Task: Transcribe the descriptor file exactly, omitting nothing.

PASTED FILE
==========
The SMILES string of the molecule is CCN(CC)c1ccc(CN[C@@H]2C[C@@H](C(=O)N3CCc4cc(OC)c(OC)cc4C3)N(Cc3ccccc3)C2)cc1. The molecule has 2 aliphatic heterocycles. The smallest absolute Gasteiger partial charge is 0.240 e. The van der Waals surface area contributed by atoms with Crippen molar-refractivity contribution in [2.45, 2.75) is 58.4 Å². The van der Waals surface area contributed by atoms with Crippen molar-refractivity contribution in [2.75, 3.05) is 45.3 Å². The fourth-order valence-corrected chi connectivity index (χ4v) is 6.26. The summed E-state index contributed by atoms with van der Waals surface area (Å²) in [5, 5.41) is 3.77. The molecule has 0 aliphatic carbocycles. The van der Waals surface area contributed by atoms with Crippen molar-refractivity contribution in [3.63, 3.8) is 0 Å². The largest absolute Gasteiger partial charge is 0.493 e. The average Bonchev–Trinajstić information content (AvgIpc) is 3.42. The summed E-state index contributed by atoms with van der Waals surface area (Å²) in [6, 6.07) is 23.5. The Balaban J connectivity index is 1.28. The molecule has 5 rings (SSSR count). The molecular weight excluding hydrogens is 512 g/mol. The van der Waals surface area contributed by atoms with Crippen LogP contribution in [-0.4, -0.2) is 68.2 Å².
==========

The SMILES string of the molecule is CCN(CC)c1ccc(CN[C@@H]2C[C@@H](C(=O)N3CCc4cc(OC)c(OC)cc4C3)N(Cc3ccccc3)C2)cc1. The molecule has 2 aliphatic heterocycles. The smallest absolute Gasteiger partial charge is 0.240 e. The van der Waals surface area contributed by atoms with Crippen molar-refractivity contribution in [2.45, 2.75) is 58.4 Å². The van der Waals surface area contributed by atoms with Crippen molar-refractivity contribution in [2.75, 3.05) is 45.3 Å². The fourth-order valence-corrected chi connectivity index (χ4v) is 6.26. The summed E-state index contributed by atoms with van der Waals surface area (Å²) in [5, 5.41) is 3.77. The molecule has 0 aliphatic carbocycles. The van der Waals surface area contributed by atoms with Crippen molar-refractivity contribution in [3.63, 3.8) is 0 Å². The largest absolute Gasteiger partial charge is 0.493 e. The average Bonchev–Trinajstić information content (AvgIpc) is 3.42. The summed E-state index contributed by atoms with van der Waals surface area (Å²) in [6, 6.07) is 23.5. The Balaban J connectivity index is 1.28. The molecule has 5 rings (SSSR count). The molecular weight excluding hydrogens is 512 g/mol. The van der Waals surface area contributed by atoms with Crippen LogP contribution in [-0.4, -0.2) is 68.2 Å².